22 May 2014

When two EIS companies merge it isn't possible to structure the transaction without one of them losing its EIS relief.

The Enterprise Investment Scheme (EIS) is designed to encourage investment in smaller trading companies by offering tax reliefs to investors purchasing new shares in EIS companies. Both Income Tax relief and Capital Gains Tax exemptions are available. However, these tax reliefs can be unintentionally forfeited when two EIS companies are merged.

In Averil Finn and others v HMRC [2014], the Appellants had subscribed for shares in a start-up company, ProtonStar LED Limited ('ProtonStar'), and satisfied the requirements to claim EIS relief on those shares.

Subsequently, a reverse take-over of another company that had secured EIS relief, Enfis Limited ('Enfis'), was executed so that ProtonStar could take the benefit of Enfis' non-transferrable AIM listing. To this end, Enfis moved its trade to a newly-formed subsidiary, acquired all of the shares in Protonstar in exchange for 78 per cent control of Enfis and changed the name of Enfis to ProtonStar LED Group Plc ('Group'). The old Enfis shareholders, naturally, retained 22 per cent of the shareholding in Enfis. The result left Group holding both ProtonStar and the new subsidiary of Enfis.

Under s185 Income Tax Act 2007 ('ITA'), EIS relief will be forfeited where the relevant company comes under the control of another company ie if it becomes a 51 per cent subsidiary of another company. Further, s209 provides that EIS relief will be partially or wholly withdrawn if the shareholders dispose of their shares within the relevant period.

In finding that the pre-existing shareholders in ProtonStar forfeited their EIS relief on the takeover, the First-tier Tribunal expressed surprise that s237 ITA offers protection from forfeiture of relief in the narrow situation of the super-imposition of a pure new holding company whilst not protecting relief in the event of an entirely commercial pure share takeover of one EIS company by another.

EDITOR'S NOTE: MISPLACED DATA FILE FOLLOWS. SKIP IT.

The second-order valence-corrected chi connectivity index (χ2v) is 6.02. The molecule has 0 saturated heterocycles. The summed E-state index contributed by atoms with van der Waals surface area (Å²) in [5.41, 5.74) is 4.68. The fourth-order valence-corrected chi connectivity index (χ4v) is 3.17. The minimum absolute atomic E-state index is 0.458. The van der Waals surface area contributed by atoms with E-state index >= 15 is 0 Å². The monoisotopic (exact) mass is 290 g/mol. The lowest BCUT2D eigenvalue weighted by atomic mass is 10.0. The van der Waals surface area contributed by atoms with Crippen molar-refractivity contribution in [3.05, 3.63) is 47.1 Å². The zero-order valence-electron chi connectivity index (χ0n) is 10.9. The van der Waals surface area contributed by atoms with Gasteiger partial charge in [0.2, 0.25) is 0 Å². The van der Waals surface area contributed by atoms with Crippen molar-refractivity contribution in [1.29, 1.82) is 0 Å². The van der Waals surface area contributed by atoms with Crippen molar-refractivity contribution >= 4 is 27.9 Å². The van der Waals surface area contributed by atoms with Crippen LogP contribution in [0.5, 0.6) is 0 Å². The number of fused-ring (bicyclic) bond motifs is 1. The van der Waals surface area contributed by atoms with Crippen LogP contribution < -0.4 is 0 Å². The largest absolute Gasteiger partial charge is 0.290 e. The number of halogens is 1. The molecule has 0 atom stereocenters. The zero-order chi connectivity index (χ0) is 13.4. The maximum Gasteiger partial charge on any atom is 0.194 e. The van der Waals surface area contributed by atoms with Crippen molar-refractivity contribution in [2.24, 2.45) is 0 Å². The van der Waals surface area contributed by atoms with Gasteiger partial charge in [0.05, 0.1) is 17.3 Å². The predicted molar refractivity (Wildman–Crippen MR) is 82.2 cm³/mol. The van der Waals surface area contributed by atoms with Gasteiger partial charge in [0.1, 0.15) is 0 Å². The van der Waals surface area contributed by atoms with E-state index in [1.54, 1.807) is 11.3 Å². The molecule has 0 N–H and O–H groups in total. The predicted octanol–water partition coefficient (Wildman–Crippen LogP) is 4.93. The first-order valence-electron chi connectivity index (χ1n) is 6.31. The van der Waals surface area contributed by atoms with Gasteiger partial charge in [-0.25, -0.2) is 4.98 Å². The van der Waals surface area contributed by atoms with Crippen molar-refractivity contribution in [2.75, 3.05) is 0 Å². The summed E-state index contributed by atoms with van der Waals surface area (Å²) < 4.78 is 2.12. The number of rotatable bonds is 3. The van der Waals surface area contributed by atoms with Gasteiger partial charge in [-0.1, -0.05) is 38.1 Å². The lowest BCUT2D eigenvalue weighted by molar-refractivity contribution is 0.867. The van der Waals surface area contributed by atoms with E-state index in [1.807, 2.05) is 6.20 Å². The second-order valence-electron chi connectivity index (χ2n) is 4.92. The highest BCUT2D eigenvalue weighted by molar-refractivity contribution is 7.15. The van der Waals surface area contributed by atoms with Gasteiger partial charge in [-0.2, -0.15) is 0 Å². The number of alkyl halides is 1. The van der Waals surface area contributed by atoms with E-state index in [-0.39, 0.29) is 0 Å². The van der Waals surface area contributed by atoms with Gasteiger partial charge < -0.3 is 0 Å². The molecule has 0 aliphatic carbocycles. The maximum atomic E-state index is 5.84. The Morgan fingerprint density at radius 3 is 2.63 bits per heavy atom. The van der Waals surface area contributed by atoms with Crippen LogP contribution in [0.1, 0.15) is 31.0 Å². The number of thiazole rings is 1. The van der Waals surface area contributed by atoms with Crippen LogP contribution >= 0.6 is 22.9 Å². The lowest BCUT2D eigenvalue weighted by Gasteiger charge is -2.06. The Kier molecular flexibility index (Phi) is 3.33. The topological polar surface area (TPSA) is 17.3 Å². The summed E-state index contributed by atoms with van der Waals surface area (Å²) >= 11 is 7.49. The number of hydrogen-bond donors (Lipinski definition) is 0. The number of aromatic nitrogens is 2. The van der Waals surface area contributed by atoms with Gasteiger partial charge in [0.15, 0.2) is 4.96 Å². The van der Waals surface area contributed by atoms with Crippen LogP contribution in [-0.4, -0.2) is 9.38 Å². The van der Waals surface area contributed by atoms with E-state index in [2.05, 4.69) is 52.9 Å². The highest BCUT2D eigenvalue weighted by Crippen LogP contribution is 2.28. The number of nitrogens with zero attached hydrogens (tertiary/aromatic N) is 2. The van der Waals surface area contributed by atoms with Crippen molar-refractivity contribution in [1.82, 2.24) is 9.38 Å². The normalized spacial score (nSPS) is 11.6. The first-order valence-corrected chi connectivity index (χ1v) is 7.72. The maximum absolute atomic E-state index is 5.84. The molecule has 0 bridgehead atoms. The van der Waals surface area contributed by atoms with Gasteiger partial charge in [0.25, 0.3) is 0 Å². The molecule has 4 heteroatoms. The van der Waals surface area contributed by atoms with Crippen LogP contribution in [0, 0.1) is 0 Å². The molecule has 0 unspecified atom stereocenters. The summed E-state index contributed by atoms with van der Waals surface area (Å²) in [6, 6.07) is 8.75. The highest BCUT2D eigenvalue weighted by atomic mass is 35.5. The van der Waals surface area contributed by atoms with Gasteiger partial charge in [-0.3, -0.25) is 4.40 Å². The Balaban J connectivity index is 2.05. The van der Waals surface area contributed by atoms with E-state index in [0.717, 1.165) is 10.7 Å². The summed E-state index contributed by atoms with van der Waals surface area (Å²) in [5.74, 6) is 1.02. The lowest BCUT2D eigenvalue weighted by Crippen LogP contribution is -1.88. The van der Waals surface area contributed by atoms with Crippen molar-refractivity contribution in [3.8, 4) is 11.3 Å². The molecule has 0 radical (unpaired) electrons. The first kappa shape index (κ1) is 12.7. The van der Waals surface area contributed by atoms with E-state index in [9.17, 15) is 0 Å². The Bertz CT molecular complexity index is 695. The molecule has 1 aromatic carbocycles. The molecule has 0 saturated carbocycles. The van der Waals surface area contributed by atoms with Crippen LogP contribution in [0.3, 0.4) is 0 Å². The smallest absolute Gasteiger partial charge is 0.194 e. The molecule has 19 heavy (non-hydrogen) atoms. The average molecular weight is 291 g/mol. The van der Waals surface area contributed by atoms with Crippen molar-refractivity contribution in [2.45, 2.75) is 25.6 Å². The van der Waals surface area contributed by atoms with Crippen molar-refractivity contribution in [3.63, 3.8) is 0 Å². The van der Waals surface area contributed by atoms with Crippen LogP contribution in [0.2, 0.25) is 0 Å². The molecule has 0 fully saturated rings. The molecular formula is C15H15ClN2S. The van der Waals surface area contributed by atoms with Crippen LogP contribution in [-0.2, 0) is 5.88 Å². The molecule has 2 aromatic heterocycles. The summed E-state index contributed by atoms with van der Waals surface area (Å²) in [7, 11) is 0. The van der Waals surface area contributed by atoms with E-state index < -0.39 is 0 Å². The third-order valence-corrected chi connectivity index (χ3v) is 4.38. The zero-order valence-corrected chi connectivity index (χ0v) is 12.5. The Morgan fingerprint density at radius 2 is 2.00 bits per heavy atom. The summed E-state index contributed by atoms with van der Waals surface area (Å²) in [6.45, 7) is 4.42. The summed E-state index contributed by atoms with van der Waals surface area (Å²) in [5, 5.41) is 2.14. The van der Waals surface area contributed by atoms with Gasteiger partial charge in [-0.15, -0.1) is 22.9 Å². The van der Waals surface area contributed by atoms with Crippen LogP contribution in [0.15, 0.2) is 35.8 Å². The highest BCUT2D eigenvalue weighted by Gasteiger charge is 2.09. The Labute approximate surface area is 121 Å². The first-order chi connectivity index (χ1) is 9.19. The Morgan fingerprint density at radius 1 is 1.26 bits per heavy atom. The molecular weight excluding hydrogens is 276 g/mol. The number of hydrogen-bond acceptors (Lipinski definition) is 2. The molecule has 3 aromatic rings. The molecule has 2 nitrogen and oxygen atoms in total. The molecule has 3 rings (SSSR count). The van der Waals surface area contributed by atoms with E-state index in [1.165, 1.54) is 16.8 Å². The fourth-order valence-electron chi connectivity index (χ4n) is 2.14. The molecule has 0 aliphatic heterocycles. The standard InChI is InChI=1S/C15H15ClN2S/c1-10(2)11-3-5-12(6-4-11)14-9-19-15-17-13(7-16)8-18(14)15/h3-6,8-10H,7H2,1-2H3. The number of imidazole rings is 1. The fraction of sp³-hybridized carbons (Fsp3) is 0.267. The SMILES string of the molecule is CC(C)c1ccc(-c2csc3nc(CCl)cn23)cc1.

The decision turned on a strict interpretation of s247(1)(a) ITA, which states that EIS relief may continue where a company 'in which the only issued shares are subscriber shares' acquires another company. It was held that 'subscriber shares' could only be interpreted to mean 'shares that are to be issued to those who subscribe to the Memorandum of Association' of a company on its initial formation. As a result, because Enfin had issued shares on different occasions, it was clear that the shares issued by it were not all subscriber shares (as narrowly defined).

The result was that the shareholders in ProtonStar could not rely on s247 to continue their EIS relief where sections 185 and 209 had been engaged.  

This case demonstrates how companies can fall foul of the EIS relief forfeiture, even following the merger of two companies entitled to the relief. The court, although entirely sympathetic to the Appellants, was obliged to adopt a strict interpretation of the legislation.

As a final point, the court noted that the shareholders would not have forfeited their EIS relief had the transaction been structured differently (ie by imposing a pure new holding company on top of the two EIS companies), though it seems that there is no way to merge to EIS companies without one of them losing the relief.

If you have any questions about EIS reliefs or any other corporate tax matter, please contact John Barnett.

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